- Federal investigators became alarmed by President Donald Trump's behavior in the immediate aftermath of his firing in 2017 of former FBI director James Comey, and opened a probe into whether the president had been secretly working with Russia, The New York Times reported late Friday.
- The publication said that counterintelligence officials weighed whether Trump's actions were undermining national security, and whether he was either working at the behest of Moscow.
Federal investigators, alarmed by President Donald Trump's behavior in the immediate aftermath of his firing in 2017 of former FBI director James Comey, opened a probe into whether the president had been secretly working with Russia, The New York Times reported late Friday.
Citing unnamed sources familiar with the investigation, the publication said that counterintelligence officials weighed whether Trump's actions were undermining national security, and whether he was either working at the behest of Moscow, or was somehow influenced by the Kremlin.
Trump has repeatedly denied that he colluded with Russia, while even Comey has stated publicly that Trump himself was not a focus of the FBI's probe into his campaign's ties to Moscow. In a lengthy diatribe on Twitter, the president blasted The Times, and renewed his critique of the former FBI director as "a total sleaze" and a poor leader.
Allegations that Trump was somehow compromised by Russia were first broached by the controversial Steele dossier, a raw intelligence document assembled by a former British spy that was interspersed with lurid and largely uncorroborated accusations against the president.
The Times reported on Friday that agents and senior FBI officials had their suspicions aroused about Trump's ties to Russia during the 2016 election, but refrained from opening an investigation into him because of how sensitive the undertaking would be. However, sources told the publication that on two occasions, Trump tied Comey's dismissal to the Russia probe, which led to a counterintelligence track being added to the original Russia inquiry.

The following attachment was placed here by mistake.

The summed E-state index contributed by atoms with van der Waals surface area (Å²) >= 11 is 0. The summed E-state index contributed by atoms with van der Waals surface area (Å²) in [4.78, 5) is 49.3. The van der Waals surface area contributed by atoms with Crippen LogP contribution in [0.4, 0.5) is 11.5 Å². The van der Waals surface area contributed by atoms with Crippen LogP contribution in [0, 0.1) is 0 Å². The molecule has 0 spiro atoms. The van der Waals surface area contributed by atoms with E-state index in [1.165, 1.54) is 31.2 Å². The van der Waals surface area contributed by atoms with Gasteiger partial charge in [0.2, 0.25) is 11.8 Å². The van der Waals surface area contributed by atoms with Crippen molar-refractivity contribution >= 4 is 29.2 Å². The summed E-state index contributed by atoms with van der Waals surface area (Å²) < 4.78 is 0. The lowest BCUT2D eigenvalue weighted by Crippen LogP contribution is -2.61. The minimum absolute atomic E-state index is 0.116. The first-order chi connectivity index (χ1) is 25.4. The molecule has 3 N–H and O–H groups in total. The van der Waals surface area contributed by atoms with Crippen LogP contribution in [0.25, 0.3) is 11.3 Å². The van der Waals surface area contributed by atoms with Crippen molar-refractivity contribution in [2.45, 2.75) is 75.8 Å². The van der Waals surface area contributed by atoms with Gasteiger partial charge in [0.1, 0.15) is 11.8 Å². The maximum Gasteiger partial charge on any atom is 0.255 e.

In theory, Comey's axing would constitute obstruction, because of the impact it would have had on the FBI's ability to learn about Moscow's meddling, and whether U.S. citizens were involved. On Saturday, Trump reiterated his position that he's been far tougher on Russian than any of his predecessors.
According to The Times report, it's unclear if Special Counsel Robert Mueller is still pursuing the counterintelligence probe as he pursues a wide ranging investigation into whether campaign officials, or Candidate Trump himself, knew of Russia's efforts to influence the election. Still, the investigation into whether the president obstructed justice by firing Comey was lumped in with the counterintelligence inquiry, according to former law enforcement officials who spoke with the Times.
Rudolph W. Giuliani, Trump's personal lawyer and the former mayor of New York City, dismissed the counterintelligence effort. "The fact that it goes back a year and a half and nothing came of it that showed a breach of national security means they found nothing," Giuliani told The Times on Friday, but added that he had no insight into that particular track of the investigation.
A spokesperson for the FBI did not immediately respond to CNBC's request for comment.
The Times' full report can be found on its website.